Ha, ha. That's right. You eat the world now, why don't you. Swallow the world whole, like about thirty drunken pills from a little orange container.

You almost choke on the first one, and you spend the next five solid minutes a slave to your own reflex action. It's stuck near the top of your throat, which means that your eyes are watering and you're gasping for air and you're making huge chicken noises trying to get it out, get it out, get it out right now.

Finally you Heimlich it out, and it flies through the air and lands right in the middle of the toilet bowl. The cockroaches won't like you for the next few days.

You find this extremely funny. Who'd have thought that you needed just one, just one! capsule to put you out of your misery. And you know what's funnier? You were actually trying to save your own stupid life for the last few minutes, right down to the realization that you could have just fallen to the floor and let your throat do its ugly, visceral, feral dance all the way down to your lungs.

You stare into the toilet bowl. You could pick that capsule up and do the whole lambada thing all over again, you know.

You glance at the orange container in your hand, maybe read the warning on its side about once or twice. Heck with it; you scatter its contents into the toilet, watching them float around and around the bowl like little itty-bitty pieces of somebody's Monday vomit.

You flush. Down, down, down they go.

Suddenly you feel real tired, like the whole effort of thinking just sapped the life out of you. You stretch in the middle of your tiny bathroom, feeling the rotted wooden ceiling just dangle out of your hairy arms' reach, feeling every single crack and crevice of the tiles underneath your feet. You feel like going to bed, but for a good long while you think it's going to look like somebody sent you up to your room without supper. You didn't even get to see your life flash before your eyes.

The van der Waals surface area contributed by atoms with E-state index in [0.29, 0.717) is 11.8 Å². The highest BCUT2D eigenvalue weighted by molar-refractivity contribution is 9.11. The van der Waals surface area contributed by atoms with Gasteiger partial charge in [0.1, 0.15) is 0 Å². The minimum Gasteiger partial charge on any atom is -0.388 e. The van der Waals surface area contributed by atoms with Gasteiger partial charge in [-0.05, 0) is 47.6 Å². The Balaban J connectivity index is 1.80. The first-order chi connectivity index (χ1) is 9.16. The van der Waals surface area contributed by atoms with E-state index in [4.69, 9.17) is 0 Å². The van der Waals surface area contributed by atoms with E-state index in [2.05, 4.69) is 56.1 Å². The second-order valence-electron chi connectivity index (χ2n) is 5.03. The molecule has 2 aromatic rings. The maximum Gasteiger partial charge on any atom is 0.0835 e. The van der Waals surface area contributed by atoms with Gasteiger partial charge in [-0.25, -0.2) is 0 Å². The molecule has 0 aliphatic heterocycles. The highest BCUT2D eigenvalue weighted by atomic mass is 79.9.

Heh. You've still got that wallet right next to your bed, though. And you've still got that roll of bills that you weren't able to use up last night, not even when you paid your way into that bar, beat up that Guido in the middle of the dance floor, and paid the bouncers a little consolation fee so that they wouldn't throw you out on your face. That was a dream of a drink, it was... or maybe seventeen.

You feel like having another Cuban. There's a little fine goods store a few yards down the street, on the corner of the next block. There's a pretty girl who smiles at you from behind the counter, and you can spend whole days wondering what she thinks at night.

You stare into the mirror again, and grind your teeth about once or twice. They're being yellow today, and even though no one will probably notice even from five feet away in good light, you figure that maybe you should do a bit of cleaning before you go.

You can smell that cigar now. It wouldn't hurt to have another smoke, you think. It wouldn't hurt to have another drink. It wouldn't hurt to have another warm body in the same bed, on the same white sheets, under the same blanket as you.

You draw a little water out of the faucets, and use it to slick back your hair. Suddenly you look good again, and you smile.

Life, after all, is for those who live.

The next time the world eats you, you can just eat it right back.